Milton Friedman. The 91-year-old Nobel Prize-winning economist didn't just co-author Free to Choose, the book that pumped up Arnold Schwarzenegger's mind. He's brought libertarian ideas both to a mass audience and to the elite ranks of policy makers, helped to end the draft and discredit wage and price controls, popularized the privatization of schooling and pensions, and made criticism of the war on drugs respectable.
Barry Goldwater. The iconic Arizona senator offered "a choice, not an echo" in his laughably doomed 1964 presidential campaign. He bridged the tradition of Western individualism with the then-barely-glimpsed future of Sunbelt anti-governmentism, inspiring later revolts such as California's Prop. 13. Though he might have used nukes in Vietnam, he more likely would have pulled out; he also helped convince Nixon to resign. A maverick to the end, he even supported gays in the military.
F.A. Hayek. He mapped the road to serfdom during World War II and paid a steep price -- decades-long professional isolation -- for daring to suggest that social democracy had something in common with collectivist tyrannies of the right and left. The economist-cum-philosopher lived to see his arguments vindicated by the failure of the Third Way and even took home a Nobel Prize in 1974. Building on the work of that other great Austrian economist, Ludwig von Mises, and combining a respect for inherited wisdom with an understanding that freedom is fundamentally disruptive, Hayek showed that the uncoordinated actions of individuals generate wonders -- market prices, language, scientific progress -- that the deliberate designs of central planners never could.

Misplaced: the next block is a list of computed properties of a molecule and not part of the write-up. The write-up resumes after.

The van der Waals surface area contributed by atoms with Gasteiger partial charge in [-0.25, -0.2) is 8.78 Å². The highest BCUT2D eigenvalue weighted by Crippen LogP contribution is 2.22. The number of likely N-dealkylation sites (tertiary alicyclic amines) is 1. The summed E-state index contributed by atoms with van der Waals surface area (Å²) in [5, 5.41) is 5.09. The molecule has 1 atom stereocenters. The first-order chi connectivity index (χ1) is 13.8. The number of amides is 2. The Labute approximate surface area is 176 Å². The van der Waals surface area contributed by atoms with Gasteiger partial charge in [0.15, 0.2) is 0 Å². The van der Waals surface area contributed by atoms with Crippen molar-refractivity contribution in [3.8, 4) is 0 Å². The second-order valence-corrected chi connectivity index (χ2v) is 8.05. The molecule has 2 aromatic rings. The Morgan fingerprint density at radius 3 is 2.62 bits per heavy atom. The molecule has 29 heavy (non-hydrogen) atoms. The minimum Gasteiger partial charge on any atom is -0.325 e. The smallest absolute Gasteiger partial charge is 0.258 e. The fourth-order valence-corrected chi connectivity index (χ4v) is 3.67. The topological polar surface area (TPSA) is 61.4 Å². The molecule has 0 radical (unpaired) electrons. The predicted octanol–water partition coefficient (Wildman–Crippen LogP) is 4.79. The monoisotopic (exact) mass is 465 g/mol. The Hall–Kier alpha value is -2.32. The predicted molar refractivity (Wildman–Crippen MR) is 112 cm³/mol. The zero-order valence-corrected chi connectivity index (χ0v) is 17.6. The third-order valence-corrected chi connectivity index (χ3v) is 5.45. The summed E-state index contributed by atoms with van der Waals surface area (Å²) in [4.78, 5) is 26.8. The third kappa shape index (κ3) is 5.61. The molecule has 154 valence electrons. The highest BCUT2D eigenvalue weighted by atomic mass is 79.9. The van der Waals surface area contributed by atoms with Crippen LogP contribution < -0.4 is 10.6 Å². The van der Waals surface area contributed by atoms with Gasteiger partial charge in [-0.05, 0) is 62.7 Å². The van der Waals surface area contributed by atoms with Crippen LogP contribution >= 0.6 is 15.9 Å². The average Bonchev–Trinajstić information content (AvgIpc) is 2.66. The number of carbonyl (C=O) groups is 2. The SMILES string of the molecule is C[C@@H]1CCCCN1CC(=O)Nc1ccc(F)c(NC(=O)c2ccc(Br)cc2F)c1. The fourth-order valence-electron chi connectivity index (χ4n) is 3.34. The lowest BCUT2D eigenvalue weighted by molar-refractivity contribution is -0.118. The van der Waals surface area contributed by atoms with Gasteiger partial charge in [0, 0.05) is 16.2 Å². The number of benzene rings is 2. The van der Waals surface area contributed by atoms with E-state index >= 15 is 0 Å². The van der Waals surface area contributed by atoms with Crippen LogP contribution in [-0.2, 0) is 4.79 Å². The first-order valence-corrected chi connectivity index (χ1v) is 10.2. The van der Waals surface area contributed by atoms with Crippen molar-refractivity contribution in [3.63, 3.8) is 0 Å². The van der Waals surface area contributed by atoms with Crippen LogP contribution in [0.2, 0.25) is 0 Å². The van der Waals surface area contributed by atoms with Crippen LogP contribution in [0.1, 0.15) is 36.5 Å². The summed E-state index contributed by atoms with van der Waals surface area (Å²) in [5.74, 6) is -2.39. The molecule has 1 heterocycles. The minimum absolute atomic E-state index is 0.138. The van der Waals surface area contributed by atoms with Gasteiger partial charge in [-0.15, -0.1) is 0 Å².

Brian Lamb. The Great Stone Face of C-SPAN has produced more must-see TV than anyone else in the history of the medium. There's no reason to pick a favorite among the likes of Booknotes, Washington Journal, and all the other C-SPAN fare, but his greatest contribution may well be his first: turning a surveillance camera on the den of iniquity known as the U.S. House of Representatives.
Vaclav Havel. Havel demonstrated definitively
that the simple act of speaking truth to totalitarians, while being
willing to suffer the consequences, is more potent than a
thousand tanks. He pushed artistic boundaries, defended the right of rock stars to be filthy, helped engineer the most magical of the Communist-toppling revolutions, and then remained an influential moral voice long after his regional counterparts faded away.